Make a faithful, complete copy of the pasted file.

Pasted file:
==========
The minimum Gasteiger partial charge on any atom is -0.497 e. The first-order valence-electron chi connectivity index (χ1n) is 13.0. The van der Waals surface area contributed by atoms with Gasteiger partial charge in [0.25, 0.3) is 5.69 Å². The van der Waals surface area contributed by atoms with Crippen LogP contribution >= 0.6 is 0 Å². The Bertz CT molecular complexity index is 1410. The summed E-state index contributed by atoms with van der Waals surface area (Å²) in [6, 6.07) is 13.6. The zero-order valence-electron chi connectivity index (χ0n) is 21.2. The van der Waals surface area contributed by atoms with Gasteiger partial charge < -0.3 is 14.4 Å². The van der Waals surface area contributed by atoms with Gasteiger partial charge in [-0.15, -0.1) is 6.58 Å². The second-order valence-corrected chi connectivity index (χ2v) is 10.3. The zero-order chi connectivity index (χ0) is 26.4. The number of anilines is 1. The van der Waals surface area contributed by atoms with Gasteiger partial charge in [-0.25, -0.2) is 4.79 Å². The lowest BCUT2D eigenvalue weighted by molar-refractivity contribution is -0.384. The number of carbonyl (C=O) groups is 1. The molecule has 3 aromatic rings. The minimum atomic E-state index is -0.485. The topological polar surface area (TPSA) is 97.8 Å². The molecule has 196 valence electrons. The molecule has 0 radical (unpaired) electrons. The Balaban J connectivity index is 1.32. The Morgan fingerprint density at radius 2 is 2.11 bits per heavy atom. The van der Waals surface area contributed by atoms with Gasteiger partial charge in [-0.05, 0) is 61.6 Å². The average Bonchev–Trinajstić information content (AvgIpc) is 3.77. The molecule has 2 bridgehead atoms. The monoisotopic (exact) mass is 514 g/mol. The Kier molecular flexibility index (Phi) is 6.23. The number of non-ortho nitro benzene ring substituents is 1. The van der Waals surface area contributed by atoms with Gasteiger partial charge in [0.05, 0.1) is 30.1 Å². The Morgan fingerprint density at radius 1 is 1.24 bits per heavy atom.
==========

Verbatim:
The minimum Gasteiger partial charge on any atom is -0.497 e. The first-order valence-electron chi connectivity index (χ1n) is 13.0. The van der Waals surface area contributed by atoms with Gasteiger partial charge in [0.25, 0.3) is 5.69 Å². The van der Waals surface area contributed by atoms with Crippen LogP contribution >= 0.6 is 0 Å². The Bertz CT molecular complexity index is 1410. The summed E-state index contributed by atoms with van der Waals surface area (Å²) in [6, 6.07) is 13.6. The zero-order valence-electron chi connectivity index (χ0n) is 21.2. The van der Waals surface area contributed by atoms with Gasteiger partial charge < -0.3 is 14.4 Å². The van der Waals surface area contributed by atoms with Gasteiger partial charge in [-0.15, -0.1) is 6.58 Å². The second-order valence-corrected chi connectivity index (χ2v) is 10.3. The zero-order chi connectivity index (χ0) is 26.4. The number of anilines is 1. The van der Waals surface area contributed by atoms with Gasteiger partial charge in [-0.25, -0.2) is 4.79 Å². The lowest BCUT2D eigenvalue weighted by molar-refractivity contribution is -0.384. The number of carbonyl (C=O) groups is 1. The molecule has 3 aromatic rings. The minimum atomic E-state index is -0.485. The topological polar surface area (TPSA) is 97.8 Å². The molecule has 196 valence electrons. The molecule has 0 radical (unpaired) electrons. The Balaban J connectivity index is 1.32. The Morgan fingerprint density at radius 2 is 2.11 bits per heavy atom. The van der Waals surface area contributed by atoms with Gasteiger partial charge in [-0.05, 0) is 61.6 Å². The average Bonchev–Trinajstić information content (AvgIpc) is 3.77. The molecule has 2 bridgehead atoms. The monoisotopic (exact) mass is 514 g/mol. The Kier molecular flexibility index (Phi) is 6.23. The number of non-ortho nitro benzene ring substituents is 1. The van der Waals surface area contributed by atoms with Gasteiger partial charge in [0.05, 0.1) is 30.1 Å². The Morgan fingerprint density at radius 1 is 1.24 bits per heavy atom.